You’ll also probably want to share your content over social networks, and it would be nice to be able to customize how it would appear. To do that, you’ll need to set some Open Graph (or OG) and Twitter Cards data on the BUO. Open Graph is how most social networks determine what to display when a link is shared. Twitter Cards are the Twitter-specific equivalent.

Every BUO has its own title, imageUrl, and contentDescription, which in turn map to their respective OG and Twitter Card tags in Branch.

BUO with Open Graph data

iOS – Objective-C

buo.title = @"My Content Title";
buo.contentDescription = @"My Content Description";
buo.imageUrl = @"";


buo.setTitle("My Content Title");
buo.setContentDescription("My Content Description")

Let’s use a news article as an example. In this case, you might set the image to something relevant to the article – or maybe your company logo, if the article doesn’t have pictures. The title would be the headline of the article, and the description might be a brief synopsis of the article. Then, whenever and wherever you share that content on social media, viewers will get a nice preview of the content being linked to.

Social media previews of links

Sharing the BUO

With the identifying parameter and social media information, the BUO is now ready to be shared. But we still need more information in order to pack it into a Branch link. We’ll need information like the channel that it’s being shared through. Maybe you want a customized address for the link. Or maybe this particular link should fall back to the web page instead of the app store if the user doesn’t have your app installed. All of this information is contained within the LinkProperties object.

iOS – Objective-C

BranchLinkProperties *linkProperties = [[BranchLinkProperties alloc] init];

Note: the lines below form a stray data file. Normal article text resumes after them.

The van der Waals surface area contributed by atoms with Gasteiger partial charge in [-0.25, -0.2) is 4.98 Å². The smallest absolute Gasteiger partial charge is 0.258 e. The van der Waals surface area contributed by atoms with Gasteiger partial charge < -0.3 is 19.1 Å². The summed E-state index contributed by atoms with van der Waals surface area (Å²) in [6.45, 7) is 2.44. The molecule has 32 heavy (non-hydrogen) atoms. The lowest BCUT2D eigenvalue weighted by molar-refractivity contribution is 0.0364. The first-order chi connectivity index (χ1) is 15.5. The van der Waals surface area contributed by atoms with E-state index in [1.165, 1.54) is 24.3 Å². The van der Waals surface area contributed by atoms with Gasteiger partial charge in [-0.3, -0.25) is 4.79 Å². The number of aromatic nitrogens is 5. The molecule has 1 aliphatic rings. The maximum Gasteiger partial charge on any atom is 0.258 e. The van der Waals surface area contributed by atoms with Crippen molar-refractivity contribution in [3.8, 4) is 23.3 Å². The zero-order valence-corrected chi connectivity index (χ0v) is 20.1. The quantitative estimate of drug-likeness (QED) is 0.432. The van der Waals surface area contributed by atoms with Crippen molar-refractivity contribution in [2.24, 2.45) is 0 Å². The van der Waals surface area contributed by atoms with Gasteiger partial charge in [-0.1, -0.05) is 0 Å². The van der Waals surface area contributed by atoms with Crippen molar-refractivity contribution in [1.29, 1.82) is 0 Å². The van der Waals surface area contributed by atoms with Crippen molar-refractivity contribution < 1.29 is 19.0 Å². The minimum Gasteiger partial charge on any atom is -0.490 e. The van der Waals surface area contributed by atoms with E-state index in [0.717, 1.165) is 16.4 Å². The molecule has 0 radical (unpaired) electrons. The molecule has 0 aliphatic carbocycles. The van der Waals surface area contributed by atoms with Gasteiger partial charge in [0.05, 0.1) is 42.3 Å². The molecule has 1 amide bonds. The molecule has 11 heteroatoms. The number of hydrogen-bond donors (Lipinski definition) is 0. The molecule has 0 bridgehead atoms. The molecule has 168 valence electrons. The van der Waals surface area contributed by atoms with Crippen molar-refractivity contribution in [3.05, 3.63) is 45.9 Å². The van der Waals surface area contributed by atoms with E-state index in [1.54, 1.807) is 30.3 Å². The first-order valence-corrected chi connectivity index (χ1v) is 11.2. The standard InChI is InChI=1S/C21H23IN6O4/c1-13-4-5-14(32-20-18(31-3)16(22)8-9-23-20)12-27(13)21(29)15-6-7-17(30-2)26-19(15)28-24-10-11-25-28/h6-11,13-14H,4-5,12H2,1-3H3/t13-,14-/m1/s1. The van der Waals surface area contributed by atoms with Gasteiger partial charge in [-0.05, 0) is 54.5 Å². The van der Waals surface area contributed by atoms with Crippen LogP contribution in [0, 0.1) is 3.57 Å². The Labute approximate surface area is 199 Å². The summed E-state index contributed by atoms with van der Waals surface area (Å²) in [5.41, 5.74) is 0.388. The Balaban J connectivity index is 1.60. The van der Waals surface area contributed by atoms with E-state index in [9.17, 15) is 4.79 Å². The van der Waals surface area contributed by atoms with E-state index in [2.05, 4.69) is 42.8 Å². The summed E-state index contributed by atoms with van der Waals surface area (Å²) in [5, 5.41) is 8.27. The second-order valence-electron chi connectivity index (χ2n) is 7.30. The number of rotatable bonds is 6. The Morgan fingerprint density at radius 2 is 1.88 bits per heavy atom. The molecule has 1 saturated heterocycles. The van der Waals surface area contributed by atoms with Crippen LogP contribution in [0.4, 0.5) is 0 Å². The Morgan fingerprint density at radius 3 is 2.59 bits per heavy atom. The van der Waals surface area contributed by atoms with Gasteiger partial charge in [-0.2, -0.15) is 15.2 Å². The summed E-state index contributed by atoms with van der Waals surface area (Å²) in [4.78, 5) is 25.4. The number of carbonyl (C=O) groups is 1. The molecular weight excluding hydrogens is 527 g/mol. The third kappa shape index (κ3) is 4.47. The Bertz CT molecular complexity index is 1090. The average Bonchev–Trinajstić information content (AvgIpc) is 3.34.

linkProperties.feature = @"sharing"; = @"facebook";
[linkProperties addControlParam:@"$desktop_url" withValue:@""];


LinkProperties linkProperties = new LinkProperties()
              .addControlParameter("$desktop_url", "");

Both a BUO and a LinkProperties are required to generate a link, and each combination of the two will form a unique Branch link.

There are two methods on the BUO that can be used to generate links.

Method 1 – showShareSheet (Recommended)

This method will present the user with a native share sheet with options for sharing the link, including email, sms, and social media platforms.

The benefit of this method is that the Branch SDK will automatically set the channel of the link based on the user’s selection (e.g. if the user selects to share the link via Facebook, the channel will be set to “Facebook”).

iOS – Objective-C

[branchUniversalObject showShareSheetWithLinkProperties:linkProperties
                     andShareText:@"Super amazing thing I want to share!"
                       completion:^(NSString *activityType, BOOL completed) {
   NSLog(@"finished presenting");


branchUniversalObject.showShareSheet(this, linkProperties, shareSheetStyle, new Branch.BranchLinkShareListener() {
   public void onShareLinkDialogLaunched() {
   public void onShareLinkDialogDismissed() {
   public void onLinkShareResponse(String sharedLink, String sharedChannel, BranchError error) {
   public void onChannelSelected(String channelName) {
Method 2: createShortUrl

This method will return a Branch link for you to share or store for later. This can be useful if you already have a sharing mechanism (i.e. a share sheet) built into your app, or if you want to pre-generate links (for example, if you want to create “Invite” links for new users when they register) that are meant to be stored and shared later.

The main difference from the showShareSheet method is that with this method you will need to manually set the channel that the link is being shared through in the LinkProperties object. If you leave it blank, the channel will appear as “Unspecified” in your dashboard analytics.